UNL CropWatch April 23, 2010: Avoid Cutworm Damage in Sugarbeets after a Winter Wheat Cover Crop

UNL CropWatch April 23, 2010: Avoid Cutworm Damage in Sugarbeets after a Winter Wheat Cover Crop

April 23, 2010

Recently, I was asked whether an insecticide could be tank mixed with a herbicide to kill off the winter cover crop while protecting against cutworm damage in sugarbeet? This is an important question, considering the season-long impact of these early-season management decisions. To answer this question, first let’s consider the biology and ecology of the pest.

Photo - Cutworm

Figure 1.  Army cutworm (Photo by Jim Kalisch)

Cutworms make up a number of species of moth caterpillars that can be very damaging to many crops in Nebraska. In fact, nearly any spring-planted crop following a winter wheat cover could suffer cutworm damage. In western Nebraska, the most damaging cutworms include primarily the army cutworm (Figure 1), and very rarely other cutworms, such as the pale western cutworm, darksided cutworm, and variegated cutworm. The army cutworm easily is the most destructive cutworm to crops such as sugarbeets in the early growing season in the Panhandle.

In late September and October, army cutworms lay 1,000 to 3,000 eggs directly on bare soil, such as in newly planted winter wheat. Eggs will hatch over an extended period in the fall, resulting in varying sizes of caterpillars feeding and developing as long as temperatures allow. Come April, large larvae can sometimes be abundant in winter wheat fields. In fact, there is a treatment threshold of four or more cutworm larvae per foot of row when planning for a cash crop of winter wheat. (See this May 1, 2009 CropWatch article for more details.) In sugarbeets, treatment is warranted with just one cutworm per 20 row feet. Because newly emerged beet seedlings are so small, these large cutworm larvae in the spring can destroy many sugarbeets.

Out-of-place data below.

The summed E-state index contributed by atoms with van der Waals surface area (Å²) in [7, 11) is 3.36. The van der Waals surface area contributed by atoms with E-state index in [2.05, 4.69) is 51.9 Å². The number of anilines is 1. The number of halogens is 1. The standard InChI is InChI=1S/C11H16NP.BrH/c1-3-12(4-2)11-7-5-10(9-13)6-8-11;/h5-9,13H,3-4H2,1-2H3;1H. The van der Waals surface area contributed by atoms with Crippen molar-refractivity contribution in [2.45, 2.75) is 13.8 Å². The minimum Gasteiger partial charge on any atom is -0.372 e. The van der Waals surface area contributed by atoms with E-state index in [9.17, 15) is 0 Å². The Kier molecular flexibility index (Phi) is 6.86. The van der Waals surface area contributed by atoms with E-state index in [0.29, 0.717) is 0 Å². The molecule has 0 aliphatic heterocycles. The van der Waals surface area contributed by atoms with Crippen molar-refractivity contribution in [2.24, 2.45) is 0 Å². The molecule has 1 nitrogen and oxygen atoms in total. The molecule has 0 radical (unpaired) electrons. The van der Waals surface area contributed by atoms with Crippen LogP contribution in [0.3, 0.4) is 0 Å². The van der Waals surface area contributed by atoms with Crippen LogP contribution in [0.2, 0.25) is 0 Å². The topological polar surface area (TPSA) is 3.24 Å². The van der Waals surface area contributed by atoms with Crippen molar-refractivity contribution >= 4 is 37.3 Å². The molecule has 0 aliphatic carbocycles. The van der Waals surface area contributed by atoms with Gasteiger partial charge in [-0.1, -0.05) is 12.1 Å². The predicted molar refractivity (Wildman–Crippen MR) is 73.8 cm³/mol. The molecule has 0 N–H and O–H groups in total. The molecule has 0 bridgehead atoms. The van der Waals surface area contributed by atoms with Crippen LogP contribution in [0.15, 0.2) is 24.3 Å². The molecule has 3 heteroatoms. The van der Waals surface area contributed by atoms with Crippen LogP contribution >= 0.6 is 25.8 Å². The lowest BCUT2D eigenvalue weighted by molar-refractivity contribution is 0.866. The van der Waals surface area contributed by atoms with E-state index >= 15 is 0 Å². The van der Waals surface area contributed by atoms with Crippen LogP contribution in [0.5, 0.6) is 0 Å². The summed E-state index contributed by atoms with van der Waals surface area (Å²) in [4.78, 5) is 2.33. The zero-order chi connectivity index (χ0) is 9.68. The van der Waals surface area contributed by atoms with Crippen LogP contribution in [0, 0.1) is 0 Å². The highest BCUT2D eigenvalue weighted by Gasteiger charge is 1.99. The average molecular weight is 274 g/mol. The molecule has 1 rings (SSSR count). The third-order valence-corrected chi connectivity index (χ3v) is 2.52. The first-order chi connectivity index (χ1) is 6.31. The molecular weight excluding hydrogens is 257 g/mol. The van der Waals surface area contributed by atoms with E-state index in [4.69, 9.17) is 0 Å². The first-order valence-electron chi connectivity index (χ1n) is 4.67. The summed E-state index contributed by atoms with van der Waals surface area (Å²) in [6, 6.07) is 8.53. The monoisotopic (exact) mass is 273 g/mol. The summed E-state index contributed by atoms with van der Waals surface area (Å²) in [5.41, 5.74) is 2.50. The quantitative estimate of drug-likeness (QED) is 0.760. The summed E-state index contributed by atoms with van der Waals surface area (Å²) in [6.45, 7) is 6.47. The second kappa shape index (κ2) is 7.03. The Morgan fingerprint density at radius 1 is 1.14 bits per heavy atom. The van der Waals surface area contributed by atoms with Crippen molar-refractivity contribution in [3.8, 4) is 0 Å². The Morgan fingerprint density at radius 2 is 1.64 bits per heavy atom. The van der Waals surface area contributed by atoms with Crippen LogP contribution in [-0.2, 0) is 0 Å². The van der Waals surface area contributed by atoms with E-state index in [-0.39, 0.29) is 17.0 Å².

Preplant Treatment Recommendations

If your winter wheat is being used as a winter cover crop, consider the potential for cutworms before you plant your summer crop. The following recommendations may protect your spring sugarbeet seedlings from cutworm damage:

  • Ensure that you have sufficient herbicide coverage of your cover crop. Untreated areas of the field could serve as a reservoir for cutworms that might eventually move onto emerging seedlings.
  • If cutworms are present in the winter wheat cover crop this spring, consider tank mixing a pyrethroid insecticide with your herbicide. Follow the herbicide and insecticide labels to determine if the compounds are compatible and if the application is allowable by law.

If insecticide treatment is warranted, these recommendations may protect your sugarbeet seedlings from cutworm damage.

Please stay tuned to CropWatch for future insect management information.

Jeff Bradshaw, Extension Entomologist, Panhandle REC, Scottsbluff
Bob Wright, Extension Entomologist, Lincoln


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